A Russian-built, European-launched Soyuz rocket sent the first six satellites of OneWeb’s broadband data constellation into orbit today, kicking off a years-long campaign aimed at making high-speed internet connections available to billions of people around the world.
Liftoff marked the latest milestone for the international OneWeb consortium, which is locked in a satellite broadband race with SpaceX, Telesat and other high-profile ventures. Such satellite constellations promise to provide global high-speed data services for applications ranging from emergency response to community Wi-Fi and ubiquitous voice and streaming-video coverage.
After years of preparation, today’s launch went off without a hitch at Arianespace’s launch complex in French Guiana, on South America’s east coast. Over the course of more than an hour, OneWeb’s first 325-pound satellites were deployed into 625-mile-high (1,000-kilometer-high) orbits from a cylindrical dispenser that’s been compared to a corncob.
“Tonight is a full success,” Arianespace CEO Stephane Israël declared.
Adrian Steckel, CEO of Virginia-based OneWeb, said he was “really relieved” to see the launch go so well, while noting that he would feel “a little bit of tension” as he and his teammates waited to communicate with the satellites.
OneWeb is a long way from declaring “Mission Accomplished”: It’ll take dozens more launches to fill out the full first-phase constellation of roughly 650 satellites. Hundreds more are to be added during follow-on phases.
OneWeb expects to demonstrate its satellite broadband service in 2020 and provide global, 24-hour coverage to customers starting in 2021.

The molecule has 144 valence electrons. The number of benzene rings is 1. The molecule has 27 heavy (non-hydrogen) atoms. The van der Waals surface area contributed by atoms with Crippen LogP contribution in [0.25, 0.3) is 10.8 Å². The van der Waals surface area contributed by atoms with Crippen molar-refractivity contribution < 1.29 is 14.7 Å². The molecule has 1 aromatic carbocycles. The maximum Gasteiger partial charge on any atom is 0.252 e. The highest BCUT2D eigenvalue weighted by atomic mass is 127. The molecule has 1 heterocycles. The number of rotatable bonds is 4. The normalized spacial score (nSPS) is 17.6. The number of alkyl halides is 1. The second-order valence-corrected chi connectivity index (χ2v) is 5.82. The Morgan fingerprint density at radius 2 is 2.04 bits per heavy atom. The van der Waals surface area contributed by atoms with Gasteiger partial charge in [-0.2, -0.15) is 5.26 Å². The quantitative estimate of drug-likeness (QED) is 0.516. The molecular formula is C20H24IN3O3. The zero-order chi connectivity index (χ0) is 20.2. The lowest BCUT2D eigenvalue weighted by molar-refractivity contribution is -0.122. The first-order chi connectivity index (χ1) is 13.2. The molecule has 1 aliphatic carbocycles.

Leading up to today’s launch, OneWeb has pulled together more than $2 billion in funding, led by a $1 billion investment by Japan’s SoftBank Group. Other investors include Airbus, which is playing a lead role in building OneWeb’s satellites in France and Florida, as well as Coca-
OneWeb has a deal with Europe’s Arianespace consortium for 21 OneWeb launches using Russian Soyuz rockets, plus separate deals with Virgin Orbit and Amazon billionaire Jeff Bezos’ Blue Origin space venture.
California-based SpaceX looms as OneWeb’s most prominent competitor, with a satellite development operation that’s headquartered in Redmond, Wash.
SpaceX launched two experimental satellites for its Starlink system a year ago, and CEO Elon Musk has said the first operational satellites will go into orbit this year. The company’s current timetable calls for Starlink to go operational in the 2020 time frame. Eventually, thousands of Starlink satellites could be in orbit, potentially servicing a million Earth stations.
Telesat, Canada’s biggest satellite operator, has its own plans for a broadband internet constellation that would rely on hundreds of satellites in low Earth orbit, or LEO. Last month, the company signed agreements with Blue Origin and Alphabet’s Loon aerial telecom venture to help build its network. Telesat had its first test satellite launched to LEO last year, and is expected to offer first-generation LEO broadband service in the early 2020s.
Boeing is among other companies that have been laying the regulatory groundwork for LEO satellite broadband service, but reports over the past year or two suggest that Boeing’s focus has shifted to SES’ plans for a broadband constellation in medium Earth orbit, or MEO.